ANNAPOLIS, Md. (AP) -- Top leaders in Maryland's Legislature and aides to Gov. Larry Hogan say criminal justice reform and battling urban decay and other problems in Baltimore will be top priorities in the upcoming legislative session.
The initiatives come after economic problems and police-community relations in the state's largest city were thrust in the national spotlight with Baltimore's unrest in the aftermath of Freddie Gray's death.
"Baltimore is the major city in Maryland, and you can't have a successful Maryland unless you have a successful Baltimore in my mind," House Speaker Michael Busch, D-Anne Arundel, said in an interview with The Associated Press this week. "So, I do think that there are some initiatives there that you have to take to help get them back on their feet, prove to the rest of the country that we can make it work here in Maryland."
Hogan is finalizing a plan to reduce urban blight in Baltimore, and he will be including money in the state budget for it, said spokesman Matt Clark. The details are expected to be announced in early January.
"Fixing what's broken in Baltimore starts with the sea of abandoned, dilapidated buildings that infect entire neighborhoods," Hogan wrote in a September op-ed in The Baltimore Sun. "These empty, decaying structures are a breeding ground for crime and an impediment to private sector investment."
Busch mentioned plans to increase job training in schools. He also expressed interest in addressing blight in Baltimore, noting
Mayor Stephanie Rawlings-Blake's "Vacants to Value" initiative, which redevelops abandoned properties.
The challenges are creating an area of common interest for the Republican governor and a Legislature controlled by Democrats.
However, it remains to be seen how well they will work together in the second 90-day session of Hogan's tenure. The last session, which was strained by budget disagreements, ended less than a week before Gray's death on April 19, with differences over education funding unresolved.
Lawmakers also will be using recommendations from a panel that studied Maryland's criminal justice system this year as a framework for legislation to revamp policies on sentencing, as well as parole and probation. The panel, which was assisted by the Pew Charitable Trusts, estimated Maryland could save a projected $247 million over the next decade through reforms in the state's correctional system.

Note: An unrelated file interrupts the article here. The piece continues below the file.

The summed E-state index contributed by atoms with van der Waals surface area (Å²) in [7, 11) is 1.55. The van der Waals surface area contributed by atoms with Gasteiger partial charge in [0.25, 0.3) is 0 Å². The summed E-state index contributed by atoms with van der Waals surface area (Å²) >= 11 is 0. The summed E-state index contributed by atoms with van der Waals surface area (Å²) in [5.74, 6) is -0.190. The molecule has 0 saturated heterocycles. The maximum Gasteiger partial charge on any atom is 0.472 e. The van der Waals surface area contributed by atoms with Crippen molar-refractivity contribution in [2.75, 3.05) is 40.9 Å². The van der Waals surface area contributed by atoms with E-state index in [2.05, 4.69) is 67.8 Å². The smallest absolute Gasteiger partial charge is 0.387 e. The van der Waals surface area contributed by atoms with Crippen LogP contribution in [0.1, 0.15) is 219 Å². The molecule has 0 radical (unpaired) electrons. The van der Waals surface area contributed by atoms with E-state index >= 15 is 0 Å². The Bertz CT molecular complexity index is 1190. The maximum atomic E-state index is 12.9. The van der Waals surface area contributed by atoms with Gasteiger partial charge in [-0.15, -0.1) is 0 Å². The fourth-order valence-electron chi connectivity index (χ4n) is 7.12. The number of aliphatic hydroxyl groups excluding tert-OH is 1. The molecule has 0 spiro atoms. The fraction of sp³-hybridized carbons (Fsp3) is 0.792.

Senate President Thomas V. Mike Miller, who pushed for creating the panel in the last session, said other states have successfully implemented reforms after similar reviews.
"They've been able to close prisons, redirect money to avoid recidivism by creating beds for drug abusers, ankle bracelets to monitor parolees as well as more parole and probation agents to make certain that when people are released from prison that they have a home, they have a job and they stay out of trouble," said Miller, D-Calvert.
Hogan has been supportive of the council's review.
Separately, a panel of lawmakers has been examining ways to increase police accountability. The workgroup, which was formed several days after the rioting in Baltimore, is considering shortening the time stipulated in a rule that prevents a police officer suspected of a crime from being interrogated for up to 10 days after an alleged incident. Police reform advocates also have been critical of a rule requiring claims against police to be filed within 90 days.
The panel is scheduled to release its recommendations two days before the session officially begins on Jan. 13. Miller said while the panel will make recommendations regarding police discipline, he also wants to create provisions to reward police who do a good job.
(Copyright 2015 by The Associated Press. All Rights Reserved.)
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